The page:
1.) it is too good to be true. It's meant to make your body realize that all this junk food is not too good for you. I think there is not a single one of us here who didn't realize this quite soon and started eating healthy.
2.) I often watch special ops training videos, and these people are not allowed to ingest any food supplements, including protein shakes and their training is much tougher as you'll ever have as a body builder. I think there should be no complaining about how their bodies look. On the other hand, talking from personal experience, protein additives are not advised for the professional athletes. The reason being that they may contain traces of substances that might cause them to be tested positive on anti-doping tests and because there aren't any real benefits of protein shakes over an old-fashioned steak. Ingesting good quality proteins, as in egg yolk, good quality meat... in high enough quantities will do you more good as any protein shake. Most of the muscle you see at the 'traditional' fitness competitions is a consequence (I don't claim this is so in all cases, but probably in majority of them) of anabolic steroid intake. At least so they say though it's no actual proof of it because these competitors do not fall within the anti-doping supervision. To achieve the muscle mass the anabolics induce a person probably needs to take protein shakes to catch up with the increased metabolism needs.
Google 'natural bodybuilding' if you want a healthy one. This is a movement within the fitness/bodybuilding where the athletes do not take performance enhancing drugs (doping) and they submit themselves to the testing authorities. If you don't want to be tested just don't start competing but you can still train as they do and achieve amazing results. As a woman I find them much easier on the eyes as the traditional bodybuilders. Though, I'd say most women would still go for a lean athletics look.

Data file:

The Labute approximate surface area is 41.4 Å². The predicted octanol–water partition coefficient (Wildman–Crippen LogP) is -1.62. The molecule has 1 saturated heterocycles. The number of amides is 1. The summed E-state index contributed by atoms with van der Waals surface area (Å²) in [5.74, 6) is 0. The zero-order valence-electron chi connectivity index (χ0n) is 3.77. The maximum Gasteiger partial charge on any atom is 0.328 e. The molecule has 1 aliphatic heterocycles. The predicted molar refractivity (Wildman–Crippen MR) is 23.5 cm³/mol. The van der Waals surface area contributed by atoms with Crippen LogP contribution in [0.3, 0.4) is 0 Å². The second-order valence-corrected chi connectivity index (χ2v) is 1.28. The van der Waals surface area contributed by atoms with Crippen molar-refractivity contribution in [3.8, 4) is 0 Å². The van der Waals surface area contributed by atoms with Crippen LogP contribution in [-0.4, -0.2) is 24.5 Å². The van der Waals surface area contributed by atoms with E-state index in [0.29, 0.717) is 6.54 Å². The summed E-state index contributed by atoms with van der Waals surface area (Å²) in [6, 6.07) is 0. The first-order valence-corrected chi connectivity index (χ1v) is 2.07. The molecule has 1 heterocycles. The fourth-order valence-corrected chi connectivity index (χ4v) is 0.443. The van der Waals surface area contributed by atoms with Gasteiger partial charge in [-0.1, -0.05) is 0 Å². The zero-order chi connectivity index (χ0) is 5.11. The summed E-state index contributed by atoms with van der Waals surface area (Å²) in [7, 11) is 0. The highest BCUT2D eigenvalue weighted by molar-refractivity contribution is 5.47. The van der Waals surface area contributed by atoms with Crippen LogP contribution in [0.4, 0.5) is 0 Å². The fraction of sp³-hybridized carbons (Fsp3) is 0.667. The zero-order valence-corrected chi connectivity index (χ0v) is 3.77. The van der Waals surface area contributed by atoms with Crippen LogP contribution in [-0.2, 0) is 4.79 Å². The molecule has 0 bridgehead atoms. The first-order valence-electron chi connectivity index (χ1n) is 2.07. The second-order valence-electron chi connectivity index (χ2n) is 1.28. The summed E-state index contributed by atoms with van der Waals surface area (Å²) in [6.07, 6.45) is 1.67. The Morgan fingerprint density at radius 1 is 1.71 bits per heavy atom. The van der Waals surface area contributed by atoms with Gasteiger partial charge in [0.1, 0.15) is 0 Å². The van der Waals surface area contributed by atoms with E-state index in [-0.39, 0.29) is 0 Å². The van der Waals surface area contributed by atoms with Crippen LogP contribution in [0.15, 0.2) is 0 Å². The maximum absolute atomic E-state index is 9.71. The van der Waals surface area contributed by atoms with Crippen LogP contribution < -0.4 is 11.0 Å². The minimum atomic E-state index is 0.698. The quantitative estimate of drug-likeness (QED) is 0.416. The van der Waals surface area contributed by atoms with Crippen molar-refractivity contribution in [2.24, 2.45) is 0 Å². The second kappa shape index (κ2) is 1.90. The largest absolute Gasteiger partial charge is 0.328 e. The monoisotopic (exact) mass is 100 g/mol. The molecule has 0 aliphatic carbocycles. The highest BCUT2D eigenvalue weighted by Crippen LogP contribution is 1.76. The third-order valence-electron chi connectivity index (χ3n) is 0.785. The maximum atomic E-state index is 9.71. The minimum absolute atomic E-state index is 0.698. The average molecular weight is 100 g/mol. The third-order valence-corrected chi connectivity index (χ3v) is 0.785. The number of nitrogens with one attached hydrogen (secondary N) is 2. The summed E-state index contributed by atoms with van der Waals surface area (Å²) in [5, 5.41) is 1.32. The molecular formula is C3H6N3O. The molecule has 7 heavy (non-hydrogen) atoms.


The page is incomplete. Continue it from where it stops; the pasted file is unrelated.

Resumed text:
At the end of the day, the call is yours on what you'll do with the shakes.
3.) if you plan to do a rigorous training during the whole 'diet' (I prefer the word lifestyle) regimen, I'm a bit sceptic how you'll manage to have enough protein intake during the phases 1 and 2. If you go through it, I'd consider replacing grazing on nuts with grazing on eggs, jerky.... and some vegetables to keep your peristaltic working. We are versatile in how our metabolisms work, in our daily routines..., asking for advice is good, you'll receive many ideas, but you have to listen what your body tells you. Stage 3 should be no problem with the protein intake.
As for when I don't have experience. I've heard that fitness people take their proteins after the workout to prevent muscle atrophy. But I also know world class cross country skiers who didn't have any special nutrition regime on when to eat what.
Thanks for your input and opinion. So do i skip stage one? I was kind of looking foward to it...
just an FYI I wanted to share with you, I'm not a bodybuilder. I'm into competitive powerlifting. The difference is bodybuilders lift to sculpt their muscles, powerlifters lift to get stronger, specifically Benchpress, Squat, and Deadlift more. As a powerlifter, the calorie requirements are much much higher, because its quite acceptable to go into a competition 'fat' as long as you fit into your weight class, (personally im aiming to drop to the 242 pound weight class from the 320+) and is common knowledge that more calories= more raw strength
And to say special forces training is 'harder' is not correct. It's a different goal. I may not be able to run or swim a mile at the same speed as them, but none of my navy seal buds can benchpress any where near 500 pounds. Its a different thing we prepare our bodies for, they do endurance, I do raw brute strength.
Thats why i asked about Shakes; I require more protein than them simply because i have more muscle to maintain. Its difficult to eat 300 grams of protein a day eating only 'real food'
Also, i'm not into this for looks. At 290lbs im quite happy with my physique, heck, at 320 i was happy with my physique, a six pack and 'ripped look' never was or will never be be a goal for me, this is more of a health issue. RIght now everything checks out, but the body can take much more punishment at 24 than it can, at say, 40. and I want to be able to powerlift well into my old age, not have my body give out due to cholesterol or high BP at 40. Thats why I decided to try and drop wieght classes
And dont worry, i've never doped. Never had to